Study results published in The Journal of Clinical Endocrinology & Metabolism are the first to report an association between statin treatment, bone microstructure, volumetric bone mineral density (BMD), and bone geometry in older women with osteoporosis.
The study investigated associations between statin treatment, volumetric BMD, and bone microstructure. The researchers also examined whether these potential associations were dependent upon other confounding factors, such as physical function. The prospective population-based study included 3028 randomly chosen women (mean age, 77.8 ± 1.6) who exhibited “at least one hip that could be assessed for areal BMD.” Study assessments included anthropometrics and physical function tests; questionnaires to measure medical history, fracture history, and current medication use; dual-energy X-ray absorptiometry to measure areal BMD at the femoral neck; high-resolution peripheral quantitative computed tomography to measure bone microstructure and geometry; and cortical evaluation for further image analysis.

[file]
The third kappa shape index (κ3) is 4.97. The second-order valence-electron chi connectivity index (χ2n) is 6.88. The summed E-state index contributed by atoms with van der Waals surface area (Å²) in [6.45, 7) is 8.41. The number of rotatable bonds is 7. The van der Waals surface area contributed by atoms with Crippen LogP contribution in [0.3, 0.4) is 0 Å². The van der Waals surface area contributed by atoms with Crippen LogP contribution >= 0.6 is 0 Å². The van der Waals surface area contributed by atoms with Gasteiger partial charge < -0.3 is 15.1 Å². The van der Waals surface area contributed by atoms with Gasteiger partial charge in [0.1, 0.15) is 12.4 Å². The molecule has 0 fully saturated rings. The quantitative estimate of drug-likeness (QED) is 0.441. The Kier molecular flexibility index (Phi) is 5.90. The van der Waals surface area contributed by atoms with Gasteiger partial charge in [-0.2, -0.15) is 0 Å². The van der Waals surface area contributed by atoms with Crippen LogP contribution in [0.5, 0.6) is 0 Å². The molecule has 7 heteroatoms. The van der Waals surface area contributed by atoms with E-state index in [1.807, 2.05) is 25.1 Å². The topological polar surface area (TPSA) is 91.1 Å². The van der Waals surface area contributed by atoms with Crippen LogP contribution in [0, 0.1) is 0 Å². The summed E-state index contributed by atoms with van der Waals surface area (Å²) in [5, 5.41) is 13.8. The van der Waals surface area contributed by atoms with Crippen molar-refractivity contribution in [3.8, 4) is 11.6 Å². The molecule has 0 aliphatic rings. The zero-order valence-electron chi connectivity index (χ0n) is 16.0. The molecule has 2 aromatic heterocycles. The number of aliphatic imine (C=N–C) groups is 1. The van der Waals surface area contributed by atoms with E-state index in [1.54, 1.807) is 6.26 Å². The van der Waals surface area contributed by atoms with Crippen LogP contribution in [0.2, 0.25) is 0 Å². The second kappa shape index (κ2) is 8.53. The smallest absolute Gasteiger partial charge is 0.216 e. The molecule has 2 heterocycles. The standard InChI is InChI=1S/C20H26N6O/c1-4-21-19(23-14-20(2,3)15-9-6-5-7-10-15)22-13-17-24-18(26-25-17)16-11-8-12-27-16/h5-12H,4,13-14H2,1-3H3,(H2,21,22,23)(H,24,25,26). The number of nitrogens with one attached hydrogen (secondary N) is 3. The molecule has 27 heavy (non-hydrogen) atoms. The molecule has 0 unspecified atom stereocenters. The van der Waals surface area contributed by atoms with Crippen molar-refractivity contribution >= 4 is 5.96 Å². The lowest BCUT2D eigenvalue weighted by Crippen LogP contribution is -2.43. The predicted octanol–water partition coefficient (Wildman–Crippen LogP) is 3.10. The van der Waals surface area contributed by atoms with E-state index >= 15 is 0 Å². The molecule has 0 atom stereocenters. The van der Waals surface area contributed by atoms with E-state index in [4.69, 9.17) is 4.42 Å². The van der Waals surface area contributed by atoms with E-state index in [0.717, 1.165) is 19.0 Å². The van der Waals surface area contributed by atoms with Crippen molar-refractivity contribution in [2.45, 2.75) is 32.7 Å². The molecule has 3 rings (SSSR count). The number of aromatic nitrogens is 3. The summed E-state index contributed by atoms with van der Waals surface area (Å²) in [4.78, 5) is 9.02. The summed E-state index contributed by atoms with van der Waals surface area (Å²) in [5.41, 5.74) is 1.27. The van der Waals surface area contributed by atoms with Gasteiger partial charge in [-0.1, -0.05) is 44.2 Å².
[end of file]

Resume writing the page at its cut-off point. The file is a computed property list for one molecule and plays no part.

The investigators reported that participants with ongoing (n = 803) had higher body weight, participated in less physical activity, and were more likely to have diabetes and medical histories that included prior stroke, myocardial infarction, and angina pectoris vs participants without ongoing statin treatment. Women receiving statin therapy had worse physical function outcomes compared with participants who were not receiving statins.
There were significant differences in total hip, femoral neck, and lumbar spine BMD in favor of women in the statin-treated cohort, but these differences became negligible when comparing statin users with matched controls. Comparative analysis between different types of statins showed participants treated with more potent statins (atorvastatin or rosuvastatin) exhibited higher cortical volumetric BMD in both the tibia and radius compared with simvastatin treatment.
Study limitations included a lack of information on statin dosage or treatment duration, a small age range for the study population, and possible medical imbalances between the treatment group and matched control counterparts.
The researchers concluded that “statin use is associated with better cortical bone characteristics” in older women with osteoporosis, but results are dependent upon the potency of the statins.
Multiple authors declared affiliations with the pharmaceutical industry. Please refer to original reference for a full list of authors’ disclosures.
Larsson BAM, Sundh D, Mellström D, Axelsson KF, Nilsson AG, Lorentzon M. Association between cortical bone microstructure and statin use in older women [published online November 13, 2018]. J Clin Endocrinol Metab. doi:10.1210/jc.2018-02054
This article originally appeared on Endocrinology Advisor